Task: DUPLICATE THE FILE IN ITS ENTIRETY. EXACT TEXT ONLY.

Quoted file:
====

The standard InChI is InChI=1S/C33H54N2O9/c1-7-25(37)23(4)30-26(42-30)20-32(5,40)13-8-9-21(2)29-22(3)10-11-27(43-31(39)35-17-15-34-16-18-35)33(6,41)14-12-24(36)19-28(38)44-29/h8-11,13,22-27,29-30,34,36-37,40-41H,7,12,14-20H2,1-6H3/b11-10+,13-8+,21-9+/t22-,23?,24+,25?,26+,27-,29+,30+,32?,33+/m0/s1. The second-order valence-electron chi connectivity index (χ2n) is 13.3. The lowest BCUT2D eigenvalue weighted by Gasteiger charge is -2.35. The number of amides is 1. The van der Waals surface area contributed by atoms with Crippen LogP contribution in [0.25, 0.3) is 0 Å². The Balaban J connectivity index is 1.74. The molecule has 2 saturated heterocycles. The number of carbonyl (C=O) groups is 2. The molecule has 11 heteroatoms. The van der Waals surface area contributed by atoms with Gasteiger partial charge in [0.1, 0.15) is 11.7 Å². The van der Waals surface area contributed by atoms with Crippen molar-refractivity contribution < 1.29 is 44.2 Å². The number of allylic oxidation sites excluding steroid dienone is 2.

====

The standard InChI is InChI=1S/C33H54N2O9/c1-7-25(37)23(4)30-26(42-30)20-32(5,40)13-8-9-21(2)29-22(3)10-11-27(43-31(39)35-17-15-34-16-18-35)33(6,41)14-12-24(36)19-28(38)44-29/h8-11,13,22-27,29-30,34,36-37,40-41H,7,12,14-20H2,1-6H3/b11-10+,13-8+,21-9+/t22-,23?,24+,25?,26+,27-,29+,30+,32?,33+/m0/s1. The second-order valence-electron chi connectivity index (χ2n) is 13.3. The lowest BCUT2D eigenvalue weighted by Gasteiger charge is -2.35. The number of amides is 1. The van der Waals surface area contributed by atoms with Crippen LogP contribution in [0.25, 0.3) is 0 Å². The Balaban J connectivity index is 1.74. The molecule has 2 saturated heterocycles. The number of carbonyl (C=O) groups is 2. The molecule has 11 heteroatoms. The van der Waals surface area contributed by atoms with Gasteiger partial charge in [0.1, 0.15) is 11.7 Å². The van der Waals surface area contributed by atoms with Crippen molar-refractivity contribution < 1.29 is 44.2 Å². The number of allylic oxidation sites excluding steroid dienone is 2.